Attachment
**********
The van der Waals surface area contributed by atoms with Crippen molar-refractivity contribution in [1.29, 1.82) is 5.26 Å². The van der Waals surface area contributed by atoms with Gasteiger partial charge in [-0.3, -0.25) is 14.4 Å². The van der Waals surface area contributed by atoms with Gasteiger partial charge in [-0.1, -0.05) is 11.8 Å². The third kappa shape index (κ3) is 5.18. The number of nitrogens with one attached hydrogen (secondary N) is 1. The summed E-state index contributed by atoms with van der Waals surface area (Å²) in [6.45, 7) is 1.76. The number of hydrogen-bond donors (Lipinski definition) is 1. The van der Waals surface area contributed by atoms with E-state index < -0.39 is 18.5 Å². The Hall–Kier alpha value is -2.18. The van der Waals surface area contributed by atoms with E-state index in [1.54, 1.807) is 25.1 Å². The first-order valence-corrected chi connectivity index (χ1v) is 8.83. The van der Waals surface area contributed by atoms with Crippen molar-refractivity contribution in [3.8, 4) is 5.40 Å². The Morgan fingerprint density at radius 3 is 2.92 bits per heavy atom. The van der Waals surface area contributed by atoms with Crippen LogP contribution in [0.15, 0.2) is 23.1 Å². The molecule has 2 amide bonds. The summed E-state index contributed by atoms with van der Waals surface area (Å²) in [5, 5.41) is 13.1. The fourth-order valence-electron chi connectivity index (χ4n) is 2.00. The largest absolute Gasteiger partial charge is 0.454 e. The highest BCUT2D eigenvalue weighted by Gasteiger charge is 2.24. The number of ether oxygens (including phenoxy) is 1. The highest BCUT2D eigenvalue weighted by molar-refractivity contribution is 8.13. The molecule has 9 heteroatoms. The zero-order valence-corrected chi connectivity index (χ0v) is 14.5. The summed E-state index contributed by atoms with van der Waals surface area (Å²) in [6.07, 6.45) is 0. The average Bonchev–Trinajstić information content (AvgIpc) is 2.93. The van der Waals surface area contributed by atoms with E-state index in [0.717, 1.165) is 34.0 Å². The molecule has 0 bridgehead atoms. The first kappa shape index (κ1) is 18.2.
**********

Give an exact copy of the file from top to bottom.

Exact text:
The van der Waals surface area contributed by atoms with Crippen molar-refractivity contribution in [1.29, 1.82) is 5.26 Å². The van der Waals surface area contributed by atoms with Gasteiger partial charge in [-0.3, -0.25) is 14.4 Å². The van der Waals surface area contributed by atoms with Gasteiger partial charge in [-0.1, -0.05) is 11.8 Å². The third kappa shape index (κ3) is 5.18. The number of nitrogens with one attached hydrogen (secondary N) is 1. The summed E-state index contributed by atoms with van der Waals surface area (Å²) in [6.45, 7) is 1.76. The number of hydrogen-bond donors (Lipinski definition) is 1. The van der Waals surface area contributed by atoms with E-state index < -0.39 is 18.5 Å². The Hall–Kier alpha value is -2.18. The van der Waals surface area contributed by atoms with E-state index in [1.54, 1.807) is 25.1 Å². The first-order valence-corrected chi connectivity index (χ1v) is 8.83. The van der Waals surface area contributed by atoms with Crippen molar-refractivity contribution in [3.8, 4) is 5.40 Å². The Morgan fingerprint density at radius 3 is 2.92 bits per heavy atom. The van der Waals surface area contributed by atoms with Crippen LogP contribution in [0.15, 0.2) is 23.1 Å². The molecule has 2 amide bonds. The summed E-state index contributed by atoms with van der Waals surface area (Å²) in [5, 5.41) is 13.1. The fourth-order valence-electron chi connectivity index (χ4n) is 2.00. The largest absolute Gasteiger partial charge is 0.454 e. The highest BCUT2D eigenvalue weighted by Gasteiger charge is 2.24. The number of ether oxygens (including phenoxy) is 1. The highest BCUT2D eigenvalue weighted by molar-refractivity contribution is 8.13. The molecule has 9 heteroatoms. The zero-order valence-corrected chi connectivity index (χ0v) is 14.5. The summed E-state index contributed by atoms with van der Waals surface area (Å²) in [6.07, 6.45) is 0. The average Bonchev–Trinajstić information content (AvgIpc) is 2.93. The van der Waals surface area contributed by atoms with E-state index in [0.717, 1.165) is 34.0 Å². The molecule has 0 bridgehead atoms. The first kappa shape index (κ1) is 18.2.